Salt, an exercise
Matt 5.13 Ὑμεῖς ἐστε τὸ ἅλας τῆς γῆς: ἐὰν δὲ τὸ ἅλας μωρανθῇ, ἐν τίνι ἁλισθήσεται; εἰς οὐδὲν ἰσχύει ἔτι εἰ μὴ βληθὲν ἔξω καταπατεῖσθαι ὑπὸ τῶν ἀνθρώπων.
You are the salt of the earth. But if the salt has lost its flavor, however will it be “salted”? It’s become good for nothing, except to be tossed outside beneath (the feet) of men.
Luke 14.34Καλὸν οὖν τὸ ἅλας: ἐὰν δὲ καὶ τὸ ἅλας μωρανθῇ, ἐν τίνι ἀρτυθήσεται; 35οὔτε εἰς γῆν οὔτε εἰς κοπρίαν εὔθετόν ἐστιν: ἔξω βάλλουσιν αὐτό. ὁ ἔχων ὦτα ἀκούειν ἀκουέτω.
And so salt is good! But if the salt has lost its flavor, however will it “be salted”? neither for the earth nor for manure is it useful. They throw it outside. He who has ears to hear let him hear.
Mark 9.49πᾶς γὰρ πυρὶ ἁλισθήσεται. 50Καλὸν τὸ ἅλας: ἐὰν δὲ τὸ ἅλας ἄναλον γένηται, ἐν τίνι αὐτὸ ἀρτύσετε; ἔχετε ἐν ἑαυτοῖς ἅλα, καὶ εἰρηνεύετε ἐν ἀλλήλοις.
For everyone will “be salted” with fire. Salt (is) good. but if it has become un-salty, however will you season it? Have in yourselves salt, and make peace among each other.
and finally, from Saint Paul
Colossians 4.6 ὁ λόγος ὑμῶν πάντοτε ἐν χάριτι, ἅλατι ἠρτυμένος, εἰδέναι πῶς δεῖ ὑμᾶς ἑνὶ ἑκάστῳ ἀποκρίνεσθαι.
(May) the talk among you all always (be) in grace, seasoned with salt, so that you may know who to respond to everyone.
The noun salt, ἅλς, doesn’t get too much press in the New Testament; in only these four passages does salt appear. In Mark, the model which Matthew and Luke theoretically use, salt is very good (!), but not before stating that everyone will be “salted” with fire.
ἁλισθήσεται : ἁλίζω is a verb based on the noun ἅλς, salt, so to salt, to season with salt. ἁλισθήσεται is a particularly delicious form, present in all three witnesses [a future, passive, 3rd, singular form]. It is likely Matthew and Luke borrowed the form from Mark, but perhaps not the concept entire. It is very likely the form references Leviticus (LXX) 2.13:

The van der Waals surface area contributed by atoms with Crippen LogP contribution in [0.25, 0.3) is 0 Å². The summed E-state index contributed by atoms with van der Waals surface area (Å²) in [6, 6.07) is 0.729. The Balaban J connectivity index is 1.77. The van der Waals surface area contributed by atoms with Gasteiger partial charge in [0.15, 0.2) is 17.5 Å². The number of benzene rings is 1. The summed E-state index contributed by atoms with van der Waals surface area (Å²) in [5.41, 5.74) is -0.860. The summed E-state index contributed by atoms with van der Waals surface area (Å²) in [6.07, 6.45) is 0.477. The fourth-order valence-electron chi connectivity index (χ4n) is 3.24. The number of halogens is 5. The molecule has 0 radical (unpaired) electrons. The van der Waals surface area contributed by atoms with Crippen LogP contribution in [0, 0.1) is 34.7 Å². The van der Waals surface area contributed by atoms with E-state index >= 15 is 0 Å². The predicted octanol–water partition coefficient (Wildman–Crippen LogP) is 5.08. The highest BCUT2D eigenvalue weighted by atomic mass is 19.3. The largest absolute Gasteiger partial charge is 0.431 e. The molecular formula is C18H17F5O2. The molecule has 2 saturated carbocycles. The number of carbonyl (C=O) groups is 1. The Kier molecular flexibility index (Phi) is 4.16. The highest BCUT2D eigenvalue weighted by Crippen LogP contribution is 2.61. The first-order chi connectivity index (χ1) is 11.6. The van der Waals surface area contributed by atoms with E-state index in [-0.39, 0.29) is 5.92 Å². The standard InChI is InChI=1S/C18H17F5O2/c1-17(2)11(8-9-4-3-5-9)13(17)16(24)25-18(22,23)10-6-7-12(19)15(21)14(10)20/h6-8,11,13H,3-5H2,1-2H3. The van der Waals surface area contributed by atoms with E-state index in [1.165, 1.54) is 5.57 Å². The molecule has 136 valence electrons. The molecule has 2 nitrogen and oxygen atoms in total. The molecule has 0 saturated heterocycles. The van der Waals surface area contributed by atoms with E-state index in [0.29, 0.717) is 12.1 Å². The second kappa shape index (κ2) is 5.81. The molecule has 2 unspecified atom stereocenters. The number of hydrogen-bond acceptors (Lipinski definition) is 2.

καὶ πᾶν δῶρον θυσίας ὑμῶν ἁλὶ ἁλισθήσεται οὐ διαπαύσετε ἅλα διαθήκης κυρίου ἀπὸ θυσιασμάτων ὑμῶν ἐπὶ παντὸς δώρου ὑμῶν προσοίσετε κυρίῳ τῷ θεῷ ὑμῶν ἅλας,
Season all your grain offerings with salt. Do not leave the salt of the covenant of your God out of your grain offerings; add salt to all your offerings [NIV].
Same form, future, passive, etc.
Now Paul (or Paul’s crew, as we are not positive who wrote this epistle to the Church in Colossae) was writing arguably before any of these Gospels, but Colossians may be a bit more contemporary with the writing of Mark and subsequent gospels.
But I’m still concerned with Mark’s expression, πυρὶ ἁλισθήσεται, seasoned (literally, “salted”) with fire,” and how this expression didn’t carry on into either Matthew or Luke. And so the issue is not so much salt, though it is the salting verb, but fire.
πῦρ, where we get our English pyro– words, which brings back up the sacrificial vocabulary found through out the Old Testament. And salt was indeed included as a part of the rites of the sacrifice, as we say in the Leviticus passage.
Has Mark inverted the formula? Instead salting something on fire or having been sacrificed, as in Leviticus, will the salted (“You are salt…”, “talk… seasoned with salt”) be visited with fire?
And, if this is the case, have Matthew and Luke softened the Jesus’ (apocalyptic?) tone by leaving out the expression?
Finally, was this salt and seasoned vocabulary a Markan invention, playing off the Old Testament sacrifice motif, that Matthew and Luke recognized? Was Paul likening our conversations among each other as a part of our sacrifice to God? Was salt a preached theme hovering around the churches of the early Jesus movement? Was salt a theme we’d like to send back to Jesus’ ministry itself?